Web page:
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The Poetical Works of Thomas Gray: With the Life of the Author
Uten tilgangsbegrensning - 1800
The Poetical Works of Thomas Gray: With the Life of the Author ...
Uten tilgangsbegrensning - 1798
AGRIPPINA ancient appeared arms atque Bard bear beauties beneath blood breath Cambridge character College danger death died dread Edward Elegy eyes fate father fears feel fire give golden grace Gray Gray's hæc hand head hear heard heart hour Italy JOHN JOHN SHARPE kind king lady land leave letter light living Lord Mason means memory mind morn mother nature never night o'er ODIN once original pain Pindar pleasure poem poet poetry present pride quæ race reign rise round scenes seen shade sight Sisters smiling soft song soul spirit spring stanza Stoke style taste tear tell thee thou thought trembling verse voice warm West wings written youth
Side 18 - Fair laughs the Morn, and soft the zephyr blows, While proudly riding o'er the azure realm In gallant trim the gilded vessel goes: Youth on the prow and Pleasure at the helm : Regardless of the sweeping Whirlwind's sway, That hushed in grim repose expects his evening prey.
Side 19 - Fill high the sparkling bowl, The rich repast prepare, Reft of a crown, he yet may share the feast: Close by the regal chair Fell thirst and famine scowl A baleful smile upon their baffled guest. Heard ye the din of battle bray, Lance to lance, and horse to horse ? Long years of havoc urge their destined course, And thro' the kindred squadrons mow their way.
Side 3 - Say, Father Thames, for thou hast seen Full many a sprightly race, Disporting on thy margent green, The paths of pleasure trace, Who foremost now delight to cleave With pliant arm thy glassy wave?
Side 51 - One morn I miss'd him on the custom'd hill, Along the heath, and near his favourite tree ; Another came ; nor yet beside the rill, Nor up the lawn, nor at the wood was he. ' The next with dirges due in sad array Slow thro' the church-way path we saw him borne. Approach and read (for thou canst read) the lay, Graved on the stone beneath yon aged thorn.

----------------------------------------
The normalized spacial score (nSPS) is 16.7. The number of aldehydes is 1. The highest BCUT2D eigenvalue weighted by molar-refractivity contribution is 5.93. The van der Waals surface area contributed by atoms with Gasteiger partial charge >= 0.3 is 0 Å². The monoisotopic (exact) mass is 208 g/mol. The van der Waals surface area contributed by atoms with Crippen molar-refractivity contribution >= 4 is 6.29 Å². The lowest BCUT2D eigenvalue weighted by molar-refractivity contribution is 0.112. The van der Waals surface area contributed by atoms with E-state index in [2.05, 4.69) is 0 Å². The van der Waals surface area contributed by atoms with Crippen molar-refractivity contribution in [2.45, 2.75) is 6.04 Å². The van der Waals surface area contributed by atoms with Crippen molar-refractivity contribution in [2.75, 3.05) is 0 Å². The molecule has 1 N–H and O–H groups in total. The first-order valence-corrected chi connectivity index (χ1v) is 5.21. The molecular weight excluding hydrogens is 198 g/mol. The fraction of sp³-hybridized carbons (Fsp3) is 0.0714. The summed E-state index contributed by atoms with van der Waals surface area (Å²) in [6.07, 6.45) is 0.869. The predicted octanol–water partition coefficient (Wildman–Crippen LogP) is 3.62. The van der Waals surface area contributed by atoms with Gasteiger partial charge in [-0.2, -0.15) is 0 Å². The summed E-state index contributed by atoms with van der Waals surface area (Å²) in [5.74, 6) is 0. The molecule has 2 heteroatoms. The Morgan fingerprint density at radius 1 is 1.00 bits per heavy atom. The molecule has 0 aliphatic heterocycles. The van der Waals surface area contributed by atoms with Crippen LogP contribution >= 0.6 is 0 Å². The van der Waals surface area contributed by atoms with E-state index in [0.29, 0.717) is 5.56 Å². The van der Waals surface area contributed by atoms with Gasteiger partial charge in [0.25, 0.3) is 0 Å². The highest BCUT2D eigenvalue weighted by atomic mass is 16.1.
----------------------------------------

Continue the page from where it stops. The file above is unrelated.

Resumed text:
Side 50 - Await alike the inevitable hour ; The paths of glory lead but to the grave. Nor you, ye proud, impute to these the fault, ' If memory o'er their tomb no trophies raise, Where through the long-drawn aisle and fretted vault The pealing anthem swells the note of praise.
Side 17 - Far, far aloof th' affrighted ravens sail ; The famish'd eagle screams, and passes by. Dear lost companions of my tuneful art, Dear as the light that visits these sad eyes, Dear as the ruddy drops that warm my heart, Ye died amidst your dying country's cries — No more I weep. They do not sleep. On yonder cliffs, a...
Side 49 - THE curfew tolls the knell of parting day, The lowing herd winds slowly o'er the lea, The ploughman homeward plods his weary way, And leaves the world to darkness and to me. Now fades the glimmering landscape on the sight, And all the air a solemn stillness holds, Save where the beetle wheels his droning flight, And drowsy tinklings lull the distant folds...
Side 52 - Heaven ('twas all he wish'd) a friend. No farther seek his merits to disclose, Or draw his frailties from their dread abode, (There they alike in trembling hope repose) The bosom of his Father and his God.
Side 50 - Muse, The place of fame and elegy supply, And many a holy text around she strews, That teach the rustic moralist to die. For who to dumb forgetfulness a prey, This pleasing anxious being e'er resigned, Left the warm precincts of the cheerful day, Nor cast one longing lingering look behind?